discover and maintain the maximum speed at which they may be taken, and in this way can gain considerably on a rival whose vehicle will not allow of such liberties. Sharp corners have been decried to some extent by ignorant people, but their value is unquestionable, for they test braking and gear-changing very thoroughly, while cars which have good acceleration show up to advantage in the stretches immediately following. Thus, the ideal course, should have good stretches of straight to allow full speed and safe passing,
bends to try the observation and daring of individual drivers, and a few sharp corners to weed out cars lacking in steadiness and good power-weight ratio. Towns are avoided if it can be managed, as the danger of children and dogs is one which can never be entirely guarded against, but in most courses at present in use this trouble has to be faced.
The race may be run in a clockwise or an anti-clockwise direction, according to the physical features of the course. It is desirable that the corners should be on the driver’s side, so that in countries where cars are fitted with right-hand steering a clockwise course is usually chosen, but it may happen that lapping in this direction is dangerous, for instance when there is a sharp turn on a bridge at the bottom o. a steep hill, whei the undue of brakes would mean plunging through the parapet into the river. Should this be the case, the race would have to be run in the opposite direction. In Continental races one would expect an anti-clockwise course, but considerations similar to the one mentioned above may prevent this. The rule of the road may be either left or right hand, but this is fixed according to the side of the road on which the pits are placed. Finding a site for the grand-stand is often a matter of some difficulty as it has to be placed so as to give a good view, and also where a service of feeder roads is available to deal with the spectators and other traffic. It is, therefore, usually erected at the end of a long straight, with the pits either in front of it or on the other side of the road. It is generally placed on the outside of the course to avoid bridging the road. The pits also require a good stretch of road on which the chefs d’equipe can pick out their cars as they approach, and the faster cars are placed farthest along the line in order to give the drivers more time to see their signals. The road is usually widened to some 40 feet at this point, to allow pulling off the fairway, and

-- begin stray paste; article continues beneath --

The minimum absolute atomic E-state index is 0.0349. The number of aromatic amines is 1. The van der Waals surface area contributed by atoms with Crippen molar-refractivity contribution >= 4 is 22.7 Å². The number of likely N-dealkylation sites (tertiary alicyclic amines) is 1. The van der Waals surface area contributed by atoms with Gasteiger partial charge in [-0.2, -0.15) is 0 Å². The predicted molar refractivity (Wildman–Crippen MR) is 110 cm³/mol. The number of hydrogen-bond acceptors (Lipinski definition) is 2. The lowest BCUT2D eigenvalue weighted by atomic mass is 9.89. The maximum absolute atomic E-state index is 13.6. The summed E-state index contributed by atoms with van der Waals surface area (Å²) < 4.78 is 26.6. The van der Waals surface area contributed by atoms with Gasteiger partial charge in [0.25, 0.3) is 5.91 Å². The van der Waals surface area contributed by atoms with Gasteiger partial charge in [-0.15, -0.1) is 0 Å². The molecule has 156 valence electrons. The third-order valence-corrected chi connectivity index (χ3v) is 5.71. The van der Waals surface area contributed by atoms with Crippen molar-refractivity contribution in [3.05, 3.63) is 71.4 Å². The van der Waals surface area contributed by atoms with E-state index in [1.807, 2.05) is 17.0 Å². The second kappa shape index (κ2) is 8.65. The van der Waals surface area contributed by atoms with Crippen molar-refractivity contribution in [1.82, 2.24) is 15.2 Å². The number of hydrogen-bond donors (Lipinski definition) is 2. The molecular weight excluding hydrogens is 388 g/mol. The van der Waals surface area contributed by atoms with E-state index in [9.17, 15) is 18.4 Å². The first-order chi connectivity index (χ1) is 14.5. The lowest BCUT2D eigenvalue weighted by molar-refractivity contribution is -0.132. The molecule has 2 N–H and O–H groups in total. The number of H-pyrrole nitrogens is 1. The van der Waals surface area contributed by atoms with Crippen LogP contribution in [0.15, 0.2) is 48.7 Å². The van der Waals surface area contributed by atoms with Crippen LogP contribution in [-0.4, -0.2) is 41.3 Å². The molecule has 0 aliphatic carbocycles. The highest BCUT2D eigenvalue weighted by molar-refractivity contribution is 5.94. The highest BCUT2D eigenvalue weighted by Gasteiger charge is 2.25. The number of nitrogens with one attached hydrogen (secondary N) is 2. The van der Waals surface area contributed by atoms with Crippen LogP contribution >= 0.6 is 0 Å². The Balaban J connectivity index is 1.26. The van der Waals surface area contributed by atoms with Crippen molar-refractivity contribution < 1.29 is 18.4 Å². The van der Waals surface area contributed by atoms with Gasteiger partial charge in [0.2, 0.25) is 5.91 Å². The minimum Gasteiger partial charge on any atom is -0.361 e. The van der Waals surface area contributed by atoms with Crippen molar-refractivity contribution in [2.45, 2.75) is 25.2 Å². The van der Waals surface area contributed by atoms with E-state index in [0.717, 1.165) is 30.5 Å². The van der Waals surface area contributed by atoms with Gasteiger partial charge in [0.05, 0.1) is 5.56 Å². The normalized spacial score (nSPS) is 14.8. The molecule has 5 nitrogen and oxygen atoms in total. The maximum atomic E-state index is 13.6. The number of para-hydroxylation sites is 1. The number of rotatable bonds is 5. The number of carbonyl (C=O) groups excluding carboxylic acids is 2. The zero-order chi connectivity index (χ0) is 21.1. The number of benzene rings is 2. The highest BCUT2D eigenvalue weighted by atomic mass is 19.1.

must be fairly level so that cars do not roll off their jacks when wheels are being changed. The pits should be preferably on the mechanic’s side to facilitate re-fuelling, in which case the left-hand rule is in force, but at Phoenix Park, for instance, they were on the inside, with a consequent change to the Continental rule.
After settling these little details, it merely remains to get permission for the race, and to run it. The governing body for the British Empire (excluding the Irish Free State) is the Royal Automobile Club. When the Club has satisfied itself that the proposed race will meet with everyone’s approval and will be properly run, it will approach the International Body for a date. As the supposed event would be an important one, they would have to ask for an exclusive date and contest our claim against other countries, who naturally also want dates in the middle of the season for their exclusive use. Assuming that the pleas of the R.A.C. are answered, a permit would then be granted, and the organisers can run their carefully-planned race with the knowledge that they have done everything possible to make it successful. The presence of a body of racing experience going back for many years makes it unlikely that any requirement would be overlooked, and the modern road-race, like the modern car, starts to work as soon as its parts are assembled.—TM.